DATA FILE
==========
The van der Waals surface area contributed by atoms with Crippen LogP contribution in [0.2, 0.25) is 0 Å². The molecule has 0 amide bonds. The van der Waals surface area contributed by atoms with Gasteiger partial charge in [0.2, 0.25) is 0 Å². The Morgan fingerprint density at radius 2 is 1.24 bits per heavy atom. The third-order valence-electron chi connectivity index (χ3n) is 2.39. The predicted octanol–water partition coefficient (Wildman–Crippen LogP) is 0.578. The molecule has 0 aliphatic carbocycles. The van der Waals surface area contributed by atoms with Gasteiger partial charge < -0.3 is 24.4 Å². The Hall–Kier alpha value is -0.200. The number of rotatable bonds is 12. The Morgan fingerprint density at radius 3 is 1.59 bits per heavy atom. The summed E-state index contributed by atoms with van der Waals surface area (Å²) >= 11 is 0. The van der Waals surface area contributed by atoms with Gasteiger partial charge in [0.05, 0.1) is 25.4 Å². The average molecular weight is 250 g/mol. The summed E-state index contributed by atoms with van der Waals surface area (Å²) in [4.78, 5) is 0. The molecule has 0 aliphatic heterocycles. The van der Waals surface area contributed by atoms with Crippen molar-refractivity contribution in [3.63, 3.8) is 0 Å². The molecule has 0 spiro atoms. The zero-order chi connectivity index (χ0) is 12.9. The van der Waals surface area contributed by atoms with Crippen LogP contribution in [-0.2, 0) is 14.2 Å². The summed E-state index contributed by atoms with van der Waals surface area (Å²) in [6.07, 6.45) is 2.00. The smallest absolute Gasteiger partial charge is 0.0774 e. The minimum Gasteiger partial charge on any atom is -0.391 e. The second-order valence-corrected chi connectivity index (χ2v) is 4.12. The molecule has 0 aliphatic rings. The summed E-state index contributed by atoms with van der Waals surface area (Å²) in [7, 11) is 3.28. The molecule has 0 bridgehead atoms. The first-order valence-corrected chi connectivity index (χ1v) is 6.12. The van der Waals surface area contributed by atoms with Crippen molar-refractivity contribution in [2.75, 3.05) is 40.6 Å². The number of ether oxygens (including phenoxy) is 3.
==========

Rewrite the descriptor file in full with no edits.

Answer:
The van der Waals surface area contributed by atoms with Crippen LogP contribution in [0.2, 0.25) is 0 Å². The molecule has 0 amide bonds. The van der Waals surface area contributed by atoms with Gasteiger partial charge in [0.2, 0.25) is 0 Å². The Morgan fingerprint density at radius 2 is 1.24 bits per heavy atom. The third-order valence-electron chi connectivity index (χ3n) is 2.39. The predicted octanol–water partition coefficient (Wildman–Crippen LogP) is 0.578. The molecule has 0 aliphatic carbocycles. The van der Waals surface area contributed by atoms with Gasteiger partial charge < -0.3 is 24.4 Å². The Hall–Kier alpha value is -0.200. The number of rotatable bonds is 12. The Morgan fingerprint density at radius 3 is 1.59 bits per heavy atom. The summed E-state index contributed by atoms with van der Waals surface area (Å²) >= 11 is 0. The van der Waals surface area contributed by atoms with Gasteiger partial charge in [0.05, 0.1) is 25.4 Å². The average molecular weight is 250 g/mol. The summed E-state index contributed by atoms with van der Waals surface area (Å²) in [4.78, 5) is 0. The molecule has 0 aliphatic heterocycles. The van der Waals surface area contributed by atoms with Crippen molar-refractivity contribution in [3.63, 3.8) is 0 Å². The molecule has 0 spiro atoms. The zero-order chi connectivity index (χ0) is 12.9. The van der Waals surface area contributed by atoms with Crippen LogP contribution in [-0.2, 0) is 14.2 Å². The summed E-state index contributed by atoms with van der Waals surface area (Å²) in [6.07, 6.45) is 2.00. The smallest absolute Gasteiger partial charge is 0.0774 e. The minimum Gasteiger partial charge on any atom is -0.391 e. The second-order valence-corrected chi connectivity index (χ2v) is 4.12. The molecule has 0 aliphatic rings. The summed E-state index contributed by atoms with van der Waals surface area (Å²) in [7, 11) is 3.28. The molecule has 0 bridgehead atoms. The first-order valence-corrected chi connectivity index (χ1v) is 6.12. The van der Waals surface area contributed by atoms with Crippen molar-refractivity contribution in [2.75, 3.05) is 40.6 Å². The number of ether oxygens (including phenoxy) is 3.